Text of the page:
Morning Edition
Morning Edition
Wednesday, April 27, 2011

Minnesota Public Radio Stories

  • Expert: Infor's purchase of Lawson could mean more development
    Atlanta-based business software company Infor Inc. has a past reputation of being more of a holding company, buying up smaller ventures but not doing much with them.7:20 a.m.
  • La Crosse Democratic HeadquartersWis. protests move from the Capitol to the voting booth
    Eight lawmakers -- three Democrats and five Republicans -- will face the electorate in summer recall elections in Wisconsin. One senator in danger of losing his seat is La Crosse Republican Dan Kapanke. Kapanke and his challenger, Rep. Jennifer Shilling, are gearing up for an accelerated race this spring.7:25 a.m.
  • Q&A: Addiction expert talks about the rise of heroin use in Minnesota
    Abuse of the street drug heroin is a growing concern for state health officials. The Minnesota Department of Human Services reports that treatment for heroin addiction has been on the rise for the last decade.7:41 a.m.
  • Northwest Minnesota news: receding floodwaters, renewable fuel production
    Floodwaters have receded in much of our region, but some parts of the Red River valley are still fighting high water. MPR's Cathy Wurzer spoke with Dan Gunderson from the Moorhead bureau about flooding and other stories in northwest Minnesota.8:25 a.m.
  • An opponent of same-sex marriage at the Capitol.Same-sex marriage ban could be on the ballot in 2012
    Minnesotans may get to vote next year on whether the state constitution should ban same-sex marriage. Same-sex marriage is already illegal in Minnesota, but Republicans in the state Legislature say only a constitutional amendment will protect the traditional definition of marriage from getting overturned in the courts.8:41 a.m.
  • Chip Cravaack8th District gets a taste of 2012 a year early
    Political ads are flooding the airwaves to criticize freshman U.S. Rep. Chip Cravaack's vote for the Republican budget plan. A group supporting the congressman has launched a defense of him as well.8:45 a.m.

National Public Radio Stories

  • Taking Questions: A New Move For Fed Transparency
    The Federal Reserve on Wednesday will hold the first full-fledged press conference in its history. Chairman Ben Bernanke's appearance marks the latest effort by the central bank to be more open and better communicate with the public.
  • Rep. Webster Defends GOP Plan To Change Medicare
    Florida freshman Rep. Daniel Webster bucked the Tea Party line recently and voted to support the House spending deal pushed by Speaker John Boehner. Days later, the Republican also voted to support a GOP plan to privatize Medicare — an issue of special interest to Florida seniors.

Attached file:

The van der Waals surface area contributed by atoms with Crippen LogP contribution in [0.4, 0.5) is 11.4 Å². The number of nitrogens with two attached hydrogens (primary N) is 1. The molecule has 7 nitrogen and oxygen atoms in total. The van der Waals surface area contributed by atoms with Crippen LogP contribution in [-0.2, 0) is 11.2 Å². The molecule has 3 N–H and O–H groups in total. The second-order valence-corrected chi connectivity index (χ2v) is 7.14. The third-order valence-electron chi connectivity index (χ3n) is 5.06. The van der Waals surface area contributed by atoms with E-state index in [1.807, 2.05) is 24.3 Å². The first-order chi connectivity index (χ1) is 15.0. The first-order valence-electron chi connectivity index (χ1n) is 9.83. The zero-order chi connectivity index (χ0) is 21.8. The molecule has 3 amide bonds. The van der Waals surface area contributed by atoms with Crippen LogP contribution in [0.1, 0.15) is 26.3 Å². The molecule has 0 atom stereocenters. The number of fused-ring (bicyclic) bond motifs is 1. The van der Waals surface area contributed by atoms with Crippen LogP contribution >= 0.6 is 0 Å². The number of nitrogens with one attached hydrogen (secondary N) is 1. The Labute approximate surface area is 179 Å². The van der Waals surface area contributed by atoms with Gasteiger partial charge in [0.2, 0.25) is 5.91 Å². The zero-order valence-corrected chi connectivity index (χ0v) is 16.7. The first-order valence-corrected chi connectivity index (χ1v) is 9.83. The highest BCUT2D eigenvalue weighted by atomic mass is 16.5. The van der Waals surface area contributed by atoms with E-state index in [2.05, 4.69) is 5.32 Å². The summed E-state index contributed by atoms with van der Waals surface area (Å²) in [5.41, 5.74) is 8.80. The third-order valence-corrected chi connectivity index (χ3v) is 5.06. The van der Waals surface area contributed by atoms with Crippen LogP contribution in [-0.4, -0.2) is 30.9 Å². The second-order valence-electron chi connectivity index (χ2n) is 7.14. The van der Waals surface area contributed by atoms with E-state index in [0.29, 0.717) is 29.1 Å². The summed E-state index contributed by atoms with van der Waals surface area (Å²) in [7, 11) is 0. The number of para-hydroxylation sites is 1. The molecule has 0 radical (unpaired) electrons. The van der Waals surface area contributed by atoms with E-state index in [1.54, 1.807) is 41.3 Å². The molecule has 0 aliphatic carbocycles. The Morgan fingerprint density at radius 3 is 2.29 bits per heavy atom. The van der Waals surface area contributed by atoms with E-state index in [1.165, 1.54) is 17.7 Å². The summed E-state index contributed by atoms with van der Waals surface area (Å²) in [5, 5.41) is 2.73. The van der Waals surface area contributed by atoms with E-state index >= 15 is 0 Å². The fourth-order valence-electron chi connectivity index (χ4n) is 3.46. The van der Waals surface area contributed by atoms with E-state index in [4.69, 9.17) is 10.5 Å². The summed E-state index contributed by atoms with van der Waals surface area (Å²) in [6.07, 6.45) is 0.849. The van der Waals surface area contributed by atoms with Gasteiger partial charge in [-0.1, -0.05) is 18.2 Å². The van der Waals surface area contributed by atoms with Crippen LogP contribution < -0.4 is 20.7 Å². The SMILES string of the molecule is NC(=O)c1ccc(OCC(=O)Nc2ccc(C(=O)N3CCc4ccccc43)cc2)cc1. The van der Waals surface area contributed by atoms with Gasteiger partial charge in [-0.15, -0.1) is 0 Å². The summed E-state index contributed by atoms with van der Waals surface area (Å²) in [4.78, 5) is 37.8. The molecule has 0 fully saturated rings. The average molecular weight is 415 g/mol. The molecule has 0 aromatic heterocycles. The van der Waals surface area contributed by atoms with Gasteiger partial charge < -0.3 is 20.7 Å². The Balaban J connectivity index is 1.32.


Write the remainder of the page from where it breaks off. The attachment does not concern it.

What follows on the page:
• England's Las Vegas Awaits Royal Wedding Day
    Britain's Royal Wedding is the biggest national celebration in 30 years. Prince William marries Kate Middleton on Friday and the British are planning a big party. Blackpool is in England's north, and residents there embrace a good party.
  • In Deserted Libyan City, A Family Holds On To Home
    Ajdabiya, a hub of fighting in Libya's eastern region, is a once-bustling-city turned ghost town. Most of its residents have fled the turmoil; the Saleh family is one that has chosen to stay. As uncertainty continues to engulf their homeland, this family has found security in the comfort of community.
  • Flooded Poplar Bluff Prepares For More Rain
    In the southeastern Missouri community of Poplar Bluff, the Black River is over its banks. Residents are being evacuated from the town near the Missouri-Arkansas border. Poplar Bluff has endured 15 inches of rain over four days and about 1,000 homes were evacuated.
  • Lessons Learned From Chernobyl, Fukushima
    There lessons to draw from the nuclear disaster last month in Japan and the one 25 years ago in Ukraine. Nuclear energy expert Matthew Bunn, of Harvard's Belfer Center for Science and International Affairs, talks to Steve Inskeep about things that need to be improved.
  • Johnson & Johnson Makes It Largest Acquisition
    Johnson & Johnson announced it is buying Synthes, a company that makes orthopedic devices, for $21.3 billion. Johnson and Johnson sees a growing market for orthopedic products. An aging population means an increased demand for hip and knee replacements, as well as the screws and plates needed for these surgeries.
  • Facebook Joins Crowded Online Coupon Field
    Facebook announced Tuesday it is jumping into the online coupon field already occupied by Groupon, LivingSocial and many others. Facebook will only offer social deals – things you wouldn't normally do alone like river rafting.
  • Flint Sit-Down Striker: 'Equal Pay, Equal Conditions'
    The Flint Sit-Down Strike of 1937 gave life to the United Auto Workers union. GM workers gained collective bargaining rights and the contracts became models for workers in other industries. Olen Ham was one of those striking GM workers. Today, he continues to fight for worker rights.
  • Coast Guard Ups Average Passenger Weight
    The Coast Guard puts out a number that's important for companies running ferry boats and charters. Since the 1960s, it's been assumed the average person weighs 160 pounds. In keeping with America's changing waistlines, the Coast Guard has raised the average weight, the Los Angeles Times reported. Boat operators must now assume people weigh 185 pounds.

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